Inside Guantanamo

Peter Jan Honigsberg

University of San Francisco - School of Law

April 7, 2009

Nevada Law Review, Vol. 10, No. 1, 2009
Univ. of San Francisco Law Research Paper No. 2009-16

In May 2007 I visited Guantanamo Bay, Cuba. What I saw and experienced then are fading away and will soon disappear, now that two-thirds of the nearly 800 detainees have been released and President Obama will close the detention centers within the year. Consequently, this essay provides a historical account of one person's media visit to Guantanamo, when it was a fully-operational prison violating human rights, due process and international law.

The essay describes not only the visit but also the application process - a bizarre experience. The military's application concluded with two quotes from the New Testament and included an attachment of another person's application, complete with his social security and passport numbers.

The flight to Guantanamo from Fort Lauderdale Florida was on a ten-seater propeller plane, without bathrooms. It took over three hours, having to circumvent Cuban air space. Once on the island, we were introduced to the senior military officials on the base and escorted to the detention centers, where we could observe detainees but not speak to them. Every evening, an Operations Security contractor reviewed our digital photos, deleting what were described as security lapses, such as images of the coastline, water towers, guard towers, and faces of the detainees and the guards.

On the second day of the three-day trip, I was confronted by an officer who asked whether I was a "habeas lawyer," a lawyer who represented the detainees. Although I was not a habeas lawyer, but rather an author of a forthcoming book on Guantanamo and the war on terror, I was informed that the military had erred in permitting me to visit. The story behind this confrontation, why the military believed they had mistakenly granted me permission to visit the island, and my fears and apprehensions in response to their confrontation appear in this essay.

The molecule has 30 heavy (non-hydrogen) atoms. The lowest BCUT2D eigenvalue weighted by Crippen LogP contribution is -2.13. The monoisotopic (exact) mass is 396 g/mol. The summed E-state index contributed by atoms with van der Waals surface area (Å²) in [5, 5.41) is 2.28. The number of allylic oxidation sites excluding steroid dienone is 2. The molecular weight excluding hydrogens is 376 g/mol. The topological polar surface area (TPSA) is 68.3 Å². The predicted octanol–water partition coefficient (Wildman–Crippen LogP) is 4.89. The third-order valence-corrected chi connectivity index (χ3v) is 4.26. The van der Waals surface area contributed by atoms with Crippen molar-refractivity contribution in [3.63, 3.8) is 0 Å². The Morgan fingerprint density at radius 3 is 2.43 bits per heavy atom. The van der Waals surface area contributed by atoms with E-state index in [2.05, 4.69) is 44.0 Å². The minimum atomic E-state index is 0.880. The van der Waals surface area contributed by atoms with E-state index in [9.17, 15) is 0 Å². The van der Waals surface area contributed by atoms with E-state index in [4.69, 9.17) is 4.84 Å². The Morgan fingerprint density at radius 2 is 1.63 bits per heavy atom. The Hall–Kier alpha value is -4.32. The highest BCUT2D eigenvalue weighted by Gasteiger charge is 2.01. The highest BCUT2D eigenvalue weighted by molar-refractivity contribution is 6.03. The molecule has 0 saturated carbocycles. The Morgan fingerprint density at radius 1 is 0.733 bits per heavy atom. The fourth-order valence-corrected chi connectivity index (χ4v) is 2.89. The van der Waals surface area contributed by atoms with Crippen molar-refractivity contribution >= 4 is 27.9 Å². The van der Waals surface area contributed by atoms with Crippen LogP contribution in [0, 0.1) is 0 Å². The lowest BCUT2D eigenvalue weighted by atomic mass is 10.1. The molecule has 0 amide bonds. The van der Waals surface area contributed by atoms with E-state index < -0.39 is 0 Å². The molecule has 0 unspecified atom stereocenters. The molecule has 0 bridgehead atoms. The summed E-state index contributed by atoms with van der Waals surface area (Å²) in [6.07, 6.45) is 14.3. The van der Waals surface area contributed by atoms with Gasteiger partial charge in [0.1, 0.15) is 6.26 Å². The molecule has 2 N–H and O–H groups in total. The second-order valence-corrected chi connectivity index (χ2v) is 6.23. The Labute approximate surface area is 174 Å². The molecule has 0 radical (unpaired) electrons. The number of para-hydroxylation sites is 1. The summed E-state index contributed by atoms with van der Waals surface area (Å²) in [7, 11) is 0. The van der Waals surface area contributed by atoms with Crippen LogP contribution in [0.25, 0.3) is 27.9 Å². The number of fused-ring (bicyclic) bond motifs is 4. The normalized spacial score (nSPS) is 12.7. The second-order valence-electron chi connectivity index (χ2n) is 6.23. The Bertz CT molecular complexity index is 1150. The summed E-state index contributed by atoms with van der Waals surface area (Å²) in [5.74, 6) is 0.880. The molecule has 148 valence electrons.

Number of Pages in PDF File: 36

Keywords: Guantanamo, detainee, Cuban iguana, detention center, Cuba, visiting Guantanamo, enemy combatant, compliant detainee, force-feeding, Geneva Convention, Candace Gorman, hunger strike, CSRT, Combatant Status Review Tribunal, Morris Davis, Camp Delta, Camp 4, Camp 5, Camp 6, Camp X-Ray, Camp America

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Date posted: April 8, 2009 ; Last revised: April 15, 2010

Suggested Citation

Honigsberg, Peter Jan, Inside Guantanamo (April 7, 2009). Nevada Law Review, Vol. 10, No. 1, 2009; Univ. of San Francisco Law Research Paper No. 2009-16. Available at SSRN: http://ssrn.com/abstract=1374546

Contact Information

Peter Jan Honigsberg (Contact Author)
University of San Francisco - School of Law ( email )
2130 Fulton Street
San Francisco, CA 94117
United States
415-422-6478 (Phone)
415-422-6433 (Fax)
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